For this assignment, you will compose a well-researched, argumentative essay with the classical argument structure. This structure is covered in the document titled “The Classical Argument.”

 

This essay will be on a contemporary topic of your choice; however, the following issues may not be selected: gun control, abortion, the death penalty, the drinking age, drunk driving, or religion. These topics are important, but may not be effectively separated from our personal moral values to create a logical argument. Also, they’re done to death. Instead, consider what might be a more interesting and original topic. Consider topics in your future career. Consider contemporary political and social movements. Find a topic that interests you as well as inspires a sense of urgency for understanding and change. Make sure that this topic is one that may be approached in multiple ways so that your reader can see there is already a debate taking place on this topic and may join in the discussion. What can you argue for if the issue is already resolved?

 

To begin this journey, you will need to set forth a claim that states your position on the issue you have chosen and argue that claim with at least three well-supported, original reasons. For this assignment, you must draw on at least three credible, authoritative sources: think through the issue for yourself and develop your own claim, your own reasons, and your own supporting evidence, but ensure these are also backed up with credible research.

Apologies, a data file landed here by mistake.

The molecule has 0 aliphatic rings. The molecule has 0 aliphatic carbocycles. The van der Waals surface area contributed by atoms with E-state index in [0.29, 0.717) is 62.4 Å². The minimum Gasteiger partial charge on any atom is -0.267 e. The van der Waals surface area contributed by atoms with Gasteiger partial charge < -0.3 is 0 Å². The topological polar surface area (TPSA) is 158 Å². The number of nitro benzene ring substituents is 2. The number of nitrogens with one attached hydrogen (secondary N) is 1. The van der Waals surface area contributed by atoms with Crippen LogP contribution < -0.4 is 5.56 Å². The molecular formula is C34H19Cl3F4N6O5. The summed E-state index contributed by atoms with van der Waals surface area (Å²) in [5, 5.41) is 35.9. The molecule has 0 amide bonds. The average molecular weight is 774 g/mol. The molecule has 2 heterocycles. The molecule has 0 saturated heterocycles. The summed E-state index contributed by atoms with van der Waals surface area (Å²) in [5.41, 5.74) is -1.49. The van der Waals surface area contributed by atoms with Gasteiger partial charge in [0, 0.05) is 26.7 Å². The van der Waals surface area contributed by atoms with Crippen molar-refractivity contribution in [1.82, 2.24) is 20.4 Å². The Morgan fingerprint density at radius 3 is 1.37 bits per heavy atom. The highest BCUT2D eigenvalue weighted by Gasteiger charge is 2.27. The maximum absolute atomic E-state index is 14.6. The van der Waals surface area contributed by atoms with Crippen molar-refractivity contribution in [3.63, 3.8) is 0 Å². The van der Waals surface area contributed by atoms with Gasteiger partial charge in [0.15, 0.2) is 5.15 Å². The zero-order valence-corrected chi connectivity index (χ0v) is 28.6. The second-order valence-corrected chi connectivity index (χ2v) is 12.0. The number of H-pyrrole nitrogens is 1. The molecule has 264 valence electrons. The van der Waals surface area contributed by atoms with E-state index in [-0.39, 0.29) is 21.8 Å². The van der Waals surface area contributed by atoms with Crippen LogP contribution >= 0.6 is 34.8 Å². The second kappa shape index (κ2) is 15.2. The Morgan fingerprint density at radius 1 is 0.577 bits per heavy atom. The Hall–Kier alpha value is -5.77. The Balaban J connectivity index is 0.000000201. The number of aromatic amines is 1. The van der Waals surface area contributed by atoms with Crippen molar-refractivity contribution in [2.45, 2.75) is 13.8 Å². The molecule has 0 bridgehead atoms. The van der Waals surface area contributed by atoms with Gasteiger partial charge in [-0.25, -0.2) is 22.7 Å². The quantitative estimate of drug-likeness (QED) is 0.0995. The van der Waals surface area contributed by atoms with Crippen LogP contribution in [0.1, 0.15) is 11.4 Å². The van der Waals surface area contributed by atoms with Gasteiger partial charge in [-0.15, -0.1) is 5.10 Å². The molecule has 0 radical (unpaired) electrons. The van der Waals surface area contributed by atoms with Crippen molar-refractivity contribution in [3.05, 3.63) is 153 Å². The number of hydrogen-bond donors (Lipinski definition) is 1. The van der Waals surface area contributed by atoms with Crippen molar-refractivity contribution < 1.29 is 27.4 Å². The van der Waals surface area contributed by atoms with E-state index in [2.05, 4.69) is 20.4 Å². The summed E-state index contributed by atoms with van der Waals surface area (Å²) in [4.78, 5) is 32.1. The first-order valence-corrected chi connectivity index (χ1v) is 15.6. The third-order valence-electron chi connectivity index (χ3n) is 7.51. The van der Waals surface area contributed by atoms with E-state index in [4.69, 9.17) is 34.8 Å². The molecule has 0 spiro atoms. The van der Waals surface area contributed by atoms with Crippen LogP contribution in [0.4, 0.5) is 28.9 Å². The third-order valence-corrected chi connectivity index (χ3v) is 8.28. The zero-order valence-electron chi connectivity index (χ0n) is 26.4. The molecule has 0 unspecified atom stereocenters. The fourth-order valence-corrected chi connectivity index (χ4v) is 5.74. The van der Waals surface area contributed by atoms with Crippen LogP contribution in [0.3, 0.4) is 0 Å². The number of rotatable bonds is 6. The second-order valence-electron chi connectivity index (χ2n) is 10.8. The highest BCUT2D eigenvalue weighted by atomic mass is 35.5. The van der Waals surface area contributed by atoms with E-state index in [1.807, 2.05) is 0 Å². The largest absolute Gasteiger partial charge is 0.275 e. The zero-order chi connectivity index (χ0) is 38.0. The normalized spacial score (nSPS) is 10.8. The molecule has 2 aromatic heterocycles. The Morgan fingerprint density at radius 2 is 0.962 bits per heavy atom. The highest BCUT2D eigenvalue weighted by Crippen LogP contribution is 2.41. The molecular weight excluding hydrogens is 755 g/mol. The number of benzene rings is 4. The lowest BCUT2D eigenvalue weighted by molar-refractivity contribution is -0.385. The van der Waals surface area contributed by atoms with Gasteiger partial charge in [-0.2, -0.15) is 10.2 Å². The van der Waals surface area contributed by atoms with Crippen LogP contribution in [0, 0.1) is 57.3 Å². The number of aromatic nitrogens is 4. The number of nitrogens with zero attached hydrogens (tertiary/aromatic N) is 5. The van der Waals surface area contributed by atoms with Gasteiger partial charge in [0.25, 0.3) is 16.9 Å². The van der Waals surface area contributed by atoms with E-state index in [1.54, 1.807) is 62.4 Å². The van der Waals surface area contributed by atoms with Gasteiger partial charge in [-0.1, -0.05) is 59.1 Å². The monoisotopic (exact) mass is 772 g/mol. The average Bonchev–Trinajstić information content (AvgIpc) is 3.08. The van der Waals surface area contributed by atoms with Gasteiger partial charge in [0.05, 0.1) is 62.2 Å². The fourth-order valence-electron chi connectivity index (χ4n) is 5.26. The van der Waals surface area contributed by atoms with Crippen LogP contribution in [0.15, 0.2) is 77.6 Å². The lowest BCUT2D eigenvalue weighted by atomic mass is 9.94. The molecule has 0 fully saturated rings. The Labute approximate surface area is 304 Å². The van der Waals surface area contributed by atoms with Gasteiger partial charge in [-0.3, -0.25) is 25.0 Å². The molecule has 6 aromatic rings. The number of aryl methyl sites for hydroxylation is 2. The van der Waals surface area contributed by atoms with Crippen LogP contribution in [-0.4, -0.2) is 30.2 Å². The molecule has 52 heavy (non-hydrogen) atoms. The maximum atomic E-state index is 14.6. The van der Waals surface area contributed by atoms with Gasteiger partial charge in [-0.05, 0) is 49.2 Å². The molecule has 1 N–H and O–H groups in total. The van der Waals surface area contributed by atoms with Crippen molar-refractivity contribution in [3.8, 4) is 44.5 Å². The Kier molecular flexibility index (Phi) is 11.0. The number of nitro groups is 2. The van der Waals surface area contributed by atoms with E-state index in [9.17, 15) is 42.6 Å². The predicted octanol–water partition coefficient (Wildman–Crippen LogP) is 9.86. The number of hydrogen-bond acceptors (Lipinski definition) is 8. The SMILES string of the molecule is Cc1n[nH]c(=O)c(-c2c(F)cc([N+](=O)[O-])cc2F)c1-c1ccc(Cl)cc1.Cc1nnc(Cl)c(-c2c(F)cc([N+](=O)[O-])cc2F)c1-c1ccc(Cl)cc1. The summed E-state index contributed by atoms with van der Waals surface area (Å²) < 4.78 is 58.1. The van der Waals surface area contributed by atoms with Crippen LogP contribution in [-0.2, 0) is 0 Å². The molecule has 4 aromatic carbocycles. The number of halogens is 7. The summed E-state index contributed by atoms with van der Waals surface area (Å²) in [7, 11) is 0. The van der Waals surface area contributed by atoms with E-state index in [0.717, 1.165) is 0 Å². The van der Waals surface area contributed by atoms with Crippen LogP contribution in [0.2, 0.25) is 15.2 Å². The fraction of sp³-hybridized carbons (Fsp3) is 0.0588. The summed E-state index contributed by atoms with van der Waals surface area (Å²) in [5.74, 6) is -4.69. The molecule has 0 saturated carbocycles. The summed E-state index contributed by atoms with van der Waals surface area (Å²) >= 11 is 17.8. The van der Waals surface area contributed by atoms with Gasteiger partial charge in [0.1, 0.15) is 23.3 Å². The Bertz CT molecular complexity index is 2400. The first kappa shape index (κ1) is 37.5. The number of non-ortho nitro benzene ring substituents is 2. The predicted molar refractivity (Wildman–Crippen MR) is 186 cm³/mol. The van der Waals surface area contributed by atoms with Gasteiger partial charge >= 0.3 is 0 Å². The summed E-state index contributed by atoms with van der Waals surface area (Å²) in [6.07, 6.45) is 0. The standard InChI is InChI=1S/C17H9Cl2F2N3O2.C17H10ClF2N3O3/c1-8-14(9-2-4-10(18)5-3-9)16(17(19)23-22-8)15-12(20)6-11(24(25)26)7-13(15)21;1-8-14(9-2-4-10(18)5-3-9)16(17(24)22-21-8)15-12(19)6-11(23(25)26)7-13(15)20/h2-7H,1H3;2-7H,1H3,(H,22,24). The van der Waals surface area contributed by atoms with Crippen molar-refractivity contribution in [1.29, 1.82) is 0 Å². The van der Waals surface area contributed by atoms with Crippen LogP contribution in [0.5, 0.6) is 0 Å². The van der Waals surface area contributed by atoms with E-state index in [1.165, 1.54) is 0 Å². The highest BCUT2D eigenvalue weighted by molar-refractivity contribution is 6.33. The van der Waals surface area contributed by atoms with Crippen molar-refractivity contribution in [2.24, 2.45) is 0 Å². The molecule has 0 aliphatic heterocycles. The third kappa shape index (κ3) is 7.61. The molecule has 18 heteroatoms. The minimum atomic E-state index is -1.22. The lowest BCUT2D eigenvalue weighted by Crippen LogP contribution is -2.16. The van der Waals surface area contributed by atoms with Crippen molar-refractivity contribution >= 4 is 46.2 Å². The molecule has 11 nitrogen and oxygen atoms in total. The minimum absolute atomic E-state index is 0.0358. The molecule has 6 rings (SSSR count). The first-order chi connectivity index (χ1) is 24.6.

Assignment Parameters:

 

1000 words (about 4 pages)

MLA style

Utilize at least 3 credible, authoritative sources to show your reader the scope of your research as well as support your claims.

Evaluation:

 

Your paper will be evaluated on how well it demonstrates your understanding of the rhetorical purpose, presents your argument clearly and logically, shows your thoughtful use of textual evidence, and exhibits your use of appropriate formal and stylistic conventions. I will be evaluating how well you:

 

Choose an appropriate, debatable, and interesting topic

Compose a strong thesis statement

Support your argument using appropriately presented logic, researched evidence, etc. in MLA style

Explain your reasoning and communicate the importance of your points

Maintain logical conclusions derived from your presented evidence

Interact with possible objections

Organize your writing to support and convince.

Craft clear, grammatically and mechanically clean prose that engages the reader.

Writing a Classical Argument

 

What is a Classical Argument?